Objective. To determine the occurrence and frequency of abuse in children with humeral fractures without immediately obvious etiologies who are less than 3 years old and present with arm injuries.

Methods. A retrospective chart review was conducted of all children less than 3 years old treated for a humeral fracture at Children's Hospital Medical Center between July 1, 1990, and September 10, 1993. One hundred twenty-four charts of children with humeral fractures were reviewed for possible abuse using previously developed criteria. Charts were evaluated independently by the investigators. Consensus was reached on classification of each chart into the following categories: abuse, indeterminate, or not abuse.

Results. Abuse was diagnosed in 9 of 25 (36%) children less than 15 months of age, but in only 1 of 99 (1%) children older than 15 months (P < .05). Abuse was excluded in 91 of 124 (73%) children. No determination of abuse (indeterminate) could be made in 23 of 124 (18.5%) children. In children less than 15 months of age, abuse was diagnosed in 2 of 10 (20%) with supracondylar fractures and in 7 of 12 (58%) with spiral/oblique fractures.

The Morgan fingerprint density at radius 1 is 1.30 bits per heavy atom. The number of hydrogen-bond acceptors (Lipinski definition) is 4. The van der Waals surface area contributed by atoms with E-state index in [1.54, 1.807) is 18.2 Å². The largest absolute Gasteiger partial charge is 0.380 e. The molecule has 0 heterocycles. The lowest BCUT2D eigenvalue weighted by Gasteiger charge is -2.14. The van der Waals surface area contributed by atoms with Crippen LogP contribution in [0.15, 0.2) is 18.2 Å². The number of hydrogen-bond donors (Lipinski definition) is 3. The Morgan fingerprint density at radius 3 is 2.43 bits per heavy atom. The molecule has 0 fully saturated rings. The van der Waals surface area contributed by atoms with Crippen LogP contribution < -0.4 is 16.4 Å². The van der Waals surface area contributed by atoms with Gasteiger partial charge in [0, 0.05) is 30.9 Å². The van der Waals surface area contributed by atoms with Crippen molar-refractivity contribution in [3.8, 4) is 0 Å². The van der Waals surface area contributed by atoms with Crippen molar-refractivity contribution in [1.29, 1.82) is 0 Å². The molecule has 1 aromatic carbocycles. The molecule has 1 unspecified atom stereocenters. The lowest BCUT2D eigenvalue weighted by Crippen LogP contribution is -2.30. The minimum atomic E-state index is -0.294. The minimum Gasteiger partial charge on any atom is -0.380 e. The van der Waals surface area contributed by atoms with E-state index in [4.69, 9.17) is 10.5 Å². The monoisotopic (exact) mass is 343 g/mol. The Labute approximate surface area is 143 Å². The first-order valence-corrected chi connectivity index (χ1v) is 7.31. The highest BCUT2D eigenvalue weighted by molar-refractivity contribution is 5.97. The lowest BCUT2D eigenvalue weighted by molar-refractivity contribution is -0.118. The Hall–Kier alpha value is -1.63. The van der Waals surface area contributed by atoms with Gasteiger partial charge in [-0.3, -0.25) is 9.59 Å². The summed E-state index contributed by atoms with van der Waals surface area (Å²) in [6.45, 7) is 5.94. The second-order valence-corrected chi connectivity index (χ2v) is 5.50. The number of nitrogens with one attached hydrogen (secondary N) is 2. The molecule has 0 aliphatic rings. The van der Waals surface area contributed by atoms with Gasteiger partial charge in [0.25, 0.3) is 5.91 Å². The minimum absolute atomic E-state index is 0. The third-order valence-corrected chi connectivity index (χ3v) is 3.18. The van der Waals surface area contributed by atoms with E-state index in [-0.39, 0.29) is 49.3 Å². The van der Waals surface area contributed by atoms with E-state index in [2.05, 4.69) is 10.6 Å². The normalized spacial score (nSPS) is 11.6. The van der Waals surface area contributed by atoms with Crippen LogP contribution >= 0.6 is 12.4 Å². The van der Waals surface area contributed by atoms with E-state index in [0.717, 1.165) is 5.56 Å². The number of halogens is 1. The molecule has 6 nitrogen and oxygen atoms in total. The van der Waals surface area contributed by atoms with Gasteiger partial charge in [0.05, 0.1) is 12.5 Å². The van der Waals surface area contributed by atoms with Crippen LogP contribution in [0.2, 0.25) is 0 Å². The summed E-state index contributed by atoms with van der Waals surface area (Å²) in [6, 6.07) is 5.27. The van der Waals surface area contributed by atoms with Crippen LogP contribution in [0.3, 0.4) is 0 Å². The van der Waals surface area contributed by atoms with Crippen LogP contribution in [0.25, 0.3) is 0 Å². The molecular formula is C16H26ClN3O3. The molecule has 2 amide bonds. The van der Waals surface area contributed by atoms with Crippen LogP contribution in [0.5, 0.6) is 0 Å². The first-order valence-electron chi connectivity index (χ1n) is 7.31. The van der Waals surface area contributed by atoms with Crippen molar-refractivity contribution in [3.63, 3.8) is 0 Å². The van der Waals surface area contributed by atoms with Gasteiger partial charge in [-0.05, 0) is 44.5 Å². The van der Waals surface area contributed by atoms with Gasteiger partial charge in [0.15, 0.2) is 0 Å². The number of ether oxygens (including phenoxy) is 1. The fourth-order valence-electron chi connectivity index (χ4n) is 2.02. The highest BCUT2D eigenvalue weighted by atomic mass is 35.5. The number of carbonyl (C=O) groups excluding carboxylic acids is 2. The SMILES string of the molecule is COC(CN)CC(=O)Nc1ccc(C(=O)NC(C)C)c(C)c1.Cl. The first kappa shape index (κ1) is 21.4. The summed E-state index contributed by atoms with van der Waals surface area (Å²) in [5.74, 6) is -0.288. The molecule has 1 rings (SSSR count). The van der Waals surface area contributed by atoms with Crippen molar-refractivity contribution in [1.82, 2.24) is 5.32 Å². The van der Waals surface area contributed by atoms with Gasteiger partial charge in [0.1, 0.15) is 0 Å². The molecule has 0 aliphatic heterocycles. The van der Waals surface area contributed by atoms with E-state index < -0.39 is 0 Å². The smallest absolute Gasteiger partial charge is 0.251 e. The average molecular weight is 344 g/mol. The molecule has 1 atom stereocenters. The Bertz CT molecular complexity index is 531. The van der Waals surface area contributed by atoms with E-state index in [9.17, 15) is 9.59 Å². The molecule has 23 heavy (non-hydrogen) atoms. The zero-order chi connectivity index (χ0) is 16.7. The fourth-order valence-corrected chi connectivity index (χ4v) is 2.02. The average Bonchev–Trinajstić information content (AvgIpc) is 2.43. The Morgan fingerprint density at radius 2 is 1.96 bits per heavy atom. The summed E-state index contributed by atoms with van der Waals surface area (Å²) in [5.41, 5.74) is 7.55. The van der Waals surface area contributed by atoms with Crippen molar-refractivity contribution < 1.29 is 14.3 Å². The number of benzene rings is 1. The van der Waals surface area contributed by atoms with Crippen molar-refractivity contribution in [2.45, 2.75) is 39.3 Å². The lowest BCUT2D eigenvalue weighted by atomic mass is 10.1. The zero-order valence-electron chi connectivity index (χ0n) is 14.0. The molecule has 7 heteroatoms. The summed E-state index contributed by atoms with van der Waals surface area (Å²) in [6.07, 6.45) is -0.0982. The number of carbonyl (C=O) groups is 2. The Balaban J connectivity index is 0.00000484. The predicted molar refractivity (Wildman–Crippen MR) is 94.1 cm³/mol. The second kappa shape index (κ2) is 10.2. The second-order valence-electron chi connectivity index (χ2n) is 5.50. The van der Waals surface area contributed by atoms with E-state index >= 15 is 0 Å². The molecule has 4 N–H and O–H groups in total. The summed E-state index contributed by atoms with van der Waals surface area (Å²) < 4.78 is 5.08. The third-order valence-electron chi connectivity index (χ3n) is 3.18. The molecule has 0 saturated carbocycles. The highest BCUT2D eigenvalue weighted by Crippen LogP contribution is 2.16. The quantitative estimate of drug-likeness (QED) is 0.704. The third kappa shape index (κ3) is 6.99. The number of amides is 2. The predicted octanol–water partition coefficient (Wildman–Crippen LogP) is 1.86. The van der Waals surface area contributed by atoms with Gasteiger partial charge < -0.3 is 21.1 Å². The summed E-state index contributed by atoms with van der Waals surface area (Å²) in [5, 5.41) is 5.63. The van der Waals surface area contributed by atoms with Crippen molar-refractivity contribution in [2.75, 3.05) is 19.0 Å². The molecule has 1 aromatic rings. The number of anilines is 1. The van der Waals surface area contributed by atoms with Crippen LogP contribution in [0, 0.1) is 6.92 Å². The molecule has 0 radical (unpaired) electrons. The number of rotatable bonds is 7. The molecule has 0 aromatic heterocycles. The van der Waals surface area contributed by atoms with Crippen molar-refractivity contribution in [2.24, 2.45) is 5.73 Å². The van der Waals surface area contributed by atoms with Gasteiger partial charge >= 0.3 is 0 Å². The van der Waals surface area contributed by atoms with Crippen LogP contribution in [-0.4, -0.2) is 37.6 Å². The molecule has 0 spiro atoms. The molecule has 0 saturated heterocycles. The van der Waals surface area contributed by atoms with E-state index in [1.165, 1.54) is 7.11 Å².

Conclusion. The prevalence of abuse in our children presenting with humeral fractures was much lower than in other published reports, especially in the children over the age of 15 months. However, we found a higher prevalence of supracondylar fractures associated with abuse than those same reports. Given these findings, abuse should be considered in all children less than 15 months of age with humeral fractures, including those with supracondylar fractures. The majority of humeral fractures in children are accidental, especially beyond the age of 15 months.

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